Uncovering mysteries of life in Traditional Taita society through “wula” divination

By Pascal Mwandambo

The old man sat under the shade of an acacia tree, his head lowered to his knees. A few flies hovered around him. On one side a well fed dog stretched out lazily, fast asleep, seemingly contented and at peace with itself.

A few meters away three elderly men were making a fire and talking on low tones.

A youthful emerged from behind the house pulling a brown goat willy-nilly.

As one of the elders sharpened a knife the other held the goat by the horns while the third one smeared some green twigs on its forehead.

The goat was now subdued and thrown to the ground ready for slaughter. As it let out a shrill scream from the throes of death, the dog immediately awoke from slumber and ran towards the place the goat was being slaughtered.

After the goats innards had been spread out, the three elders lifted them carefully and placed them on an upturned bucked, carefully studying the patterns and marks. One of them shook his head nonchalantly as the others nodded in agreement, exchanging knowing glances.

This was a wula divination ceremony, the only one I have witnessed in my life. Wula is a process of unraveling mysterious issues touching on peoples’ lives such as prolonged diseases in a family, inexplicable deaths and other abnormal happenings.

The cause of calamities such as barrenness, prolonged drought or locust invasions can also be detected through wula.

Experts of this kind of divination largely come from families with the gift of studying a goats intestines to read certain features that can be used to explain why certain things happen the way they do.

The diviners or soothsayers are not necessarily medicine men but work together. The diviners prime role is to uncover the causes of certain problems and after the diagnosis the wula will also prescribe which remedy is to be done and by which type of medicine man.

“My grandparents used to be diviners and I used to accompany them during their work and began learning the craft from a very early age. Divination is a talent that runs in some families and is handed down from generation to generation” says Mzee Hudson Mwachongo (79) when I interviewed him in Mwatate where  I met the old man I have described in the intro to this story.

It’s unfortunate that our  culture is slowly fading away and even my grandchildren might forget it altogether,” says Mzee Mwachongo.

He says diviners are not necessarily medicinemen but work in tandem to address certain issues facing an individual, family or a community at large.

“Things like serial miscarriage, death of newborns, barrenness, incurable illnesses are among problems that drive elders to go for divination to unravel the root cause of these problems” says Mzee Mwachongo.

“These misfortunes can be caused by curses or witchcraft by jealousy relatives and neighbours,” says the elder and diviner, one of the last disappearing vestiges of Taita culture.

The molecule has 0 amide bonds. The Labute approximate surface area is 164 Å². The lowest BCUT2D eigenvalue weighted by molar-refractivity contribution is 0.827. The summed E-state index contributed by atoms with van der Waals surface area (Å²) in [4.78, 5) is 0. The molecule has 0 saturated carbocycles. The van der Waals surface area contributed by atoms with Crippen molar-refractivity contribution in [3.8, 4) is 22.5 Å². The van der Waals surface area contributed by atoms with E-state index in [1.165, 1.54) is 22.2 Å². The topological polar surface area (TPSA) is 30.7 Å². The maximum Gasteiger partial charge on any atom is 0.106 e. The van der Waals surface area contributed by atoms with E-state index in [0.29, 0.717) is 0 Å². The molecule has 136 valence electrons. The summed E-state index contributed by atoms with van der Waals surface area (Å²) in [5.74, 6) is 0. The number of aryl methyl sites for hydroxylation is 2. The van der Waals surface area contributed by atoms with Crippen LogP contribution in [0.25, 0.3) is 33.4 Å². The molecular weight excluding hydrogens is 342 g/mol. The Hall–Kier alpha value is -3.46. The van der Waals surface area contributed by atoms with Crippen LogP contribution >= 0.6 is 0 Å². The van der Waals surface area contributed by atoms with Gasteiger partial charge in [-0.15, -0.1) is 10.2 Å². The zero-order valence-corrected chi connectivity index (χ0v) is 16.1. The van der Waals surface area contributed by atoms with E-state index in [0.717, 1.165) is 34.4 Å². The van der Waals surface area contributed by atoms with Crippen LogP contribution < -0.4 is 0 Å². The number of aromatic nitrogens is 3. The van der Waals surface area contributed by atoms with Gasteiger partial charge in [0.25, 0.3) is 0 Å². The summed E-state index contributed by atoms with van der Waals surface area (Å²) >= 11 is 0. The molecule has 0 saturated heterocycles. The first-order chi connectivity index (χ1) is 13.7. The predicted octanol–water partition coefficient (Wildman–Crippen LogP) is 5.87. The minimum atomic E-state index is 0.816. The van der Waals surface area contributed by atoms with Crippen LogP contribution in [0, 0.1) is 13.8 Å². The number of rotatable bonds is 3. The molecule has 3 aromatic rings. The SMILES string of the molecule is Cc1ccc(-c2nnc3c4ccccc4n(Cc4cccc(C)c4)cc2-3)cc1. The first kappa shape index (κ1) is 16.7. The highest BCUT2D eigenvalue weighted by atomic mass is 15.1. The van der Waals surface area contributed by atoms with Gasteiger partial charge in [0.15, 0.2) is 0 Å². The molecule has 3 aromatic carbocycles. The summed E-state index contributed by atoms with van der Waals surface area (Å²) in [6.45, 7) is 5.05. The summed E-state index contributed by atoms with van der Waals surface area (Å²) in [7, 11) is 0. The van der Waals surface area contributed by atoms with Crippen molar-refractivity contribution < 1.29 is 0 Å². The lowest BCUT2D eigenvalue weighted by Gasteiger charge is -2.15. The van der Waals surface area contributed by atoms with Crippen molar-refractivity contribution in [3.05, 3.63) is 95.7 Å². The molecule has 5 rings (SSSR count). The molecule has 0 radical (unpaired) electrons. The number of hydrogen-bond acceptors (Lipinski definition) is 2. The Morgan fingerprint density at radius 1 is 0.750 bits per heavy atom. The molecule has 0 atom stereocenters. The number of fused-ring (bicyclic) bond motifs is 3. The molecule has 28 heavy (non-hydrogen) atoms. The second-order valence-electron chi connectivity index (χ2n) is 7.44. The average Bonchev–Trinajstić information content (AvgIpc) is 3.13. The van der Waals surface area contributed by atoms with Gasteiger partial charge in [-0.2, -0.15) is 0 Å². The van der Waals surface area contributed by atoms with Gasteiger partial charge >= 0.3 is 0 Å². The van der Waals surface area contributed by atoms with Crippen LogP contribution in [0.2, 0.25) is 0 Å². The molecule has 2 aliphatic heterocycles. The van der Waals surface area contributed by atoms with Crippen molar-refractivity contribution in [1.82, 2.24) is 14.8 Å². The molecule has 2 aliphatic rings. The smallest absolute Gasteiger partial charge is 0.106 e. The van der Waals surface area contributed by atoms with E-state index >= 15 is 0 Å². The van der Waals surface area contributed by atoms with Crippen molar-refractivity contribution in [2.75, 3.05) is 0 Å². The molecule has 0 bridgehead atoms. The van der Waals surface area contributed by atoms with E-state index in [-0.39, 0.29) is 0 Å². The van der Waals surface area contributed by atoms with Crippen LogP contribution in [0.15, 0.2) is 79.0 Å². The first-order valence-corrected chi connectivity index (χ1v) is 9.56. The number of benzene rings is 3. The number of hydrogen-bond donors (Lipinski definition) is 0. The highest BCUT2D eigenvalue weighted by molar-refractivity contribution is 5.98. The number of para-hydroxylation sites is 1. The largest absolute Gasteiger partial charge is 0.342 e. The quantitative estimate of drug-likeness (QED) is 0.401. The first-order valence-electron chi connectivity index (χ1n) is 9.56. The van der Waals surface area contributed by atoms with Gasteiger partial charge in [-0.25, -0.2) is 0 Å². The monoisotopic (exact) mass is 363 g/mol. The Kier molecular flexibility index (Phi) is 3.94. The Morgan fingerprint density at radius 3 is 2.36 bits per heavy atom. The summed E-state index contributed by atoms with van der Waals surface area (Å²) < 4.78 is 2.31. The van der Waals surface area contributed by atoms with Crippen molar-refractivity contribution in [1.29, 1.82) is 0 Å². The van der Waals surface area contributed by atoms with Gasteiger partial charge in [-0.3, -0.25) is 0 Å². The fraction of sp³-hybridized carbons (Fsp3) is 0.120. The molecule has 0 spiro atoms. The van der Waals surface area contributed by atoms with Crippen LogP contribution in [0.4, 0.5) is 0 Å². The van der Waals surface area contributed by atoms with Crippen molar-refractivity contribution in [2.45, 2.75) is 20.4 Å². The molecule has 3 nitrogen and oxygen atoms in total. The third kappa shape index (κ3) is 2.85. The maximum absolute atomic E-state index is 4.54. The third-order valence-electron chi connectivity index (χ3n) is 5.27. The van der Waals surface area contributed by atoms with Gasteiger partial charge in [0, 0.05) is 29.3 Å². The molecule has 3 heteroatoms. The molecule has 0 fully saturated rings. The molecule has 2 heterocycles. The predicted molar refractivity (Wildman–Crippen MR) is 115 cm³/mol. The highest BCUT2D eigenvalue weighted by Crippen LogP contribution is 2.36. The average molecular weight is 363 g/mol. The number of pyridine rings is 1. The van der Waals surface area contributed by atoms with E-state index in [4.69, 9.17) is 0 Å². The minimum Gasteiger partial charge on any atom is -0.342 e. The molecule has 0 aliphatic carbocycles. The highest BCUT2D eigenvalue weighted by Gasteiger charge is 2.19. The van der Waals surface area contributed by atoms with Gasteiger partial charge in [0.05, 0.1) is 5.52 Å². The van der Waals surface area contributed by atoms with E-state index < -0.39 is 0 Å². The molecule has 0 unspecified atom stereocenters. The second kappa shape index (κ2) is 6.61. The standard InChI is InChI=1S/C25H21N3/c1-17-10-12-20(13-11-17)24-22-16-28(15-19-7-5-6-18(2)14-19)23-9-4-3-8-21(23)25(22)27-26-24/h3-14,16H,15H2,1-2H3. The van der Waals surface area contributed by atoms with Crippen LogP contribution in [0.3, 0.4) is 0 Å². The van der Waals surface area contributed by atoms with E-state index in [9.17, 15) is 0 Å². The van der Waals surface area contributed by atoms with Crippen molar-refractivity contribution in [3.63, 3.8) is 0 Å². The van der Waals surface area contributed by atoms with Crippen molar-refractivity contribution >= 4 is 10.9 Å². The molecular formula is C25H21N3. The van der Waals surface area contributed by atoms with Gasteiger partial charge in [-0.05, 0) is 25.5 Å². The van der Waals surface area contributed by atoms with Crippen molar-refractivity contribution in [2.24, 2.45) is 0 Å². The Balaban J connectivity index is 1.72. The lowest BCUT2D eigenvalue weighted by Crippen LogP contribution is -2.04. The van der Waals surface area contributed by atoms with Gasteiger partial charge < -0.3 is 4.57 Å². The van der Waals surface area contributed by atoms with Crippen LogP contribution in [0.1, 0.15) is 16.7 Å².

Wula divination can be done using either a male or female goat, but for the latter, the goat should not be lactating as the milk will “cloud” the wula patterns which might lead to misdiagnosis.

The person whose cause of  misfortunes is to be uncovered in wula is first given strands of mkengera herbs to partly chew as he silently narrates his woes and then parts of the chewed herbs are fed to the goat. After a while the goat is slaughtered and its intestines spread out, allowed to cool down before analysis.

On close scrutiny the intestines can indicate the patients clan and family history and if such problems run in that particular family. According to Mzee Mwachongo, a person’s family tree can be carefully located and traced in the patterns which he says are different for different victims.

Certain marks can also indicate curses and whether these were uttered by male or female relatives of yore. For instance, according to Mzee Mwachongo,red spots in the family tree indicates one has been bewitched while black spots indicate family medicine portions mikoba which were discarded instead of being handed over to future generations. These are said to cause suffering to future family members.

For the poor old man in the case in point, Mzee Mwachongo( who was accompanied by Mzee Francis Mng’ongo a medicine man from the county),began by pointing out that he had first detected a “female toungue” meaning the curse stalking the old man was from a female parent.

The victim, now 62, has never married, has no children, is a pauper and was living a very miserable life in an abandoned house in the village.

It turned out, from the victims own narration, that his mother had died with a heavy heart after he refused to buy her sugar when he got his first job.

He is also reported to have assaulted his mother with a broom full of red ants, while drunk, an abomination of sorts.

If this story is to be believed then curses and the powers of divination could be real, at least in the years gone by.

As a remedy the poor old man was advised to buy seven pieces of lesso, a kilo of sugar and bottled water(marami) and place them under a certain tree at a time and place the diviner would determine.

Mark you, he was not supposed to beg or borrow the money to buy these items. He was to work and get the money by himself, else the sacrifice would be rejected.

I am not a very strong cultural advocate but this incident that I personally witnessed really amused me and I decided to share it.

After all they say mwacha mila ni mutumwa. Probably that’s why many things are going wrong in our contemporary society, because we have discarded our cultures and living like rudderless vessels in stormy seas.

~ iMpact News 

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